However, the analyst also determined that the higher wages could also benefit other city businesses, as more people would have extra money to buy additional goods. It could also help people pay down their debts and increase their savings.
“As the [chief legislative analyst’s] report makes clear, this ordinance comes with trade-offs for both retailers and employees, pros and cons with anything we do, but it should be appreciated that this effort is a temporary measure that increases wages of our grocery and retail workers,” Councilman Mark Ridley-Thomas said before the measure’s first reading. “I want to underscore that it is a matter of justice.”
O’Farrell agreed, saying, “Grocery store workers continue to show up every day, serving customers and providing the essentials that residents across the city need to stay safer at home. Their greater risk of exposure to COVID-19 is by definition hazardous work, and the money they earn should be commensurate with those risks associated on the job.”
Councilman Curren Price said the chief legislative analyst report “found that the mortality rate for Latino workers in food and agriculture has gone up by 59% because of this pandemic and for Black workers in retail at 36%. Those are not small numbers. Providing these workers with $5 hazard pay for the next 120 days is the least we can do.”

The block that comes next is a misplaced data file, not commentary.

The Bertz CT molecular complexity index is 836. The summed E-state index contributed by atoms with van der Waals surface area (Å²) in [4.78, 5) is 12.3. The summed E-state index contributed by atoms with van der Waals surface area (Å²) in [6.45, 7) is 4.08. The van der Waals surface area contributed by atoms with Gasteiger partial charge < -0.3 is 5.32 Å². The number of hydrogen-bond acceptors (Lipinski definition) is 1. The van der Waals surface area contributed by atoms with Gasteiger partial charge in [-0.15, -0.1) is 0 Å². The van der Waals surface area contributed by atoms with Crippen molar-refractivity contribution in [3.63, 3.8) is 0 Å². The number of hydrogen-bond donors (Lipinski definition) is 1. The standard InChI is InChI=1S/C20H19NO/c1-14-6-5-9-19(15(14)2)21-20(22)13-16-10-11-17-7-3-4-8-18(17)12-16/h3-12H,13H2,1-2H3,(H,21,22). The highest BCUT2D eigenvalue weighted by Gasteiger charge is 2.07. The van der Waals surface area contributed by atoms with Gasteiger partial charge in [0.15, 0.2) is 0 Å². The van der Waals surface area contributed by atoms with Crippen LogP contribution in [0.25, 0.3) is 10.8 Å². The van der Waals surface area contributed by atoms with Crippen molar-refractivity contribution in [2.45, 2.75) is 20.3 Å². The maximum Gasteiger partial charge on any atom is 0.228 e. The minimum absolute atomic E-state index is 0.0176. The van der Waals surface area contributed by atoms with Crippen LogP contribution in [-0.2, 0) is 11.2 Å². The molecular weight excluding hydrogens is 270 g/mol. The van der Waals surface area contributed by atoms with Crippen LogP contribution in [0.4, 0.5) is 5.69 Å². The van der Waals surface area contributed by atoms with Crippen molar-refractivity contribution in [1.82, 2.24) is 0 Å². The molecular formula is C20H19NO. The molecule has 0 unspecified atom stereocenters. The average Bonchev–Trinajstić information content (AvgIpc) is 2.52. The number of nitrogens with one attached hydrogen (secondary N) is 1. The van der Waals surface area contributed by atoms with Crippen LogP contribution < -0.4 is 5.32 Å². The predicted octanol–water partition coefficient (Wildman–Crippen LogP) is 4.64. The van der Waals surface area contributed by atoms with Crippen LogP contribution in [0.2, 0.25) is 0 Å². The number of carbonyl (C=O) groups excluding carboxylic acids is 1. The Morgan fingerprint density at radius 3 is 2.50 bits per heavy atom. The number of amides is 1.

John Grant, president of United Food and Commercial Workers Local 770, which represents 25,000 grocery and drug retail workers in Los Angeles, Ventura, Santa Barbara and San Luis Obispo counties, praised the council’s vote.
“We applaud the Los Angeles City Council members for doing the right thing and recognize the sacrifices our members do everyday to serve their communities during a prolonged global pandemic,” Grant said. “It’s unconscionable to see how grocery corporations have doubled their profits during the pandemic — with Ralphs and Albertsons alone raking in $6.8 billion in profits — while they still refuse to compensate the front-line workers making this windfall possible,” Grant said.
UFCW Local 770 also distributed a statement from Celeste Ruiz, an employee of a Los Angeles Food 4 Less who tested positive for COVID-19 in January.
“Unfortunately, all my family came down with the virus,” Ruiz said. “As essential workers, we are still dealing with health and safety issues in the stores,” she said.
“Employers can clearly afford a temporary premium. These chains crying poverty after a year of increased profit is hard to stomach. They have gotten away for too long without listening to us. Workers need hazard pay and if corporations keep ignoring us, we are grateful elected officials are listening.”
Lee, the council’s lone dissenter, said he hoped the council could come up with a different solution than what he called “a gross overreach of government into business and what they should be paying their employees.”
“At the end, I don’t want to affect the people who are going to be hurt the most by this, and that is the people who live in the poorest communities of the city of Los Angeles, the people who live in my district,” he added.